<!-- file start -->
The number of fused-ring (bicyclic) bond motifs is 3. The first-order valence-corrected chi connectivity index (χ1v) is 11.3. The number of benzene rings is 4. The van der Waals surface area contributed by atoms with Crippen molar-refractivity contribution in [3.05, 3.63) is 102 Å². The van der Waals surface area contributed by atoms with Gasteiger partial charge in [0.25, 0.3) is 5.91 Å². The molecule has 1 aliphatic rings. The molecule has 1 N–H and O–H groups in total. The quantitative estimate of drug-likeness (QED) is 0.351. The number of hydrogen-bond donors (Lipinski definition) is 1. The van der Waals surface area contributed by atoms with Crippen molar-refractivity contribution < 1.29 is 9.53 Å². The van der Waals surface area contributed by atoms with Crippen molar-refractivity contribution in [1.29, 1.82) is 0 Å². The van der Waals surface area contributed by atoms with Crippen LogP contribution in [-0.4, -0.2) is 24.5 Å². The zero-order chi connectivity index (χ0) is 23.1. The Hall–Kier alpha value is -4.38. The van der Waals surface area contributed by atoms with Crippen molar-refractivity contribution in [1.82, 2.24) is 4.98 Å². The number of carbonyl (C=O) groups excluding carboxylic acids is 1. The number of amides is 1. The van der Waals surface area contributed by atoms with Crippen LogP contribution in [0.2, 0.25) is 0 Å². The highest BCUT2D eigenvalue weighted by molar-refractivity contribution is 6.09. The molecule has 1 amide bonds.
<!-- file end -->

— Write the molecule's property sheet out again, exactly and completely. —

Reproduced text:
The number of fused-ring (bicyclic) bond motifs is 3. The first-order valence-corrected chi connectivity index (χ1v) is 11.3. The number of benzene rings is 4. The van der Waals surface area contributed by atoms with Crippen molar-refractivity contribution in [3.05, 3.63) is 102 Å². The van der Waals surface area contributed by atoms with Gasteiger partial charge in [0.25, 0.3) is 5.91 Å². The molecule has 1 aliphatic rings. The molecule has 1 N–H and O–H groups in total. The quantitative estimate of drug-likeness (QED) is 0.351. The number of hydrogen-bond donors (Lipinski definition) is 1. The van der Waals surface area contributed by atoms with Crippen molar-refractivity contribution < 1.29 is 9.53 Å². The van der Waals surface area contributed by atoms with Crippen molar-refractivity contribution in [1.29, 1.82) is 0 Å². The van der Waals surface area contributed by atoms with Crippen LogP contribution in [-0.4, -0.2) is 24.5 Å². The zero-order chi connectivity index (χ0) is 23.1. The Hall–Kier alpha value is -4.38. The van der Waals surface area contributed by atoms with Crippen molar-refractivity contribution in [1.82, 2.24) is 4.98 Å². The number of carbonyl (C=O) groups excluding carboxylic acids is 1. The number of amides is 1. The van der Waals surface area contributed by atoms with Crippen LogP contribution in [0.2, 0.25) is 0 Å². The highest BCUT2D eigenvalue weighted by molar-refractivity contribution is 6.09. The molecule has 1 amide bonds.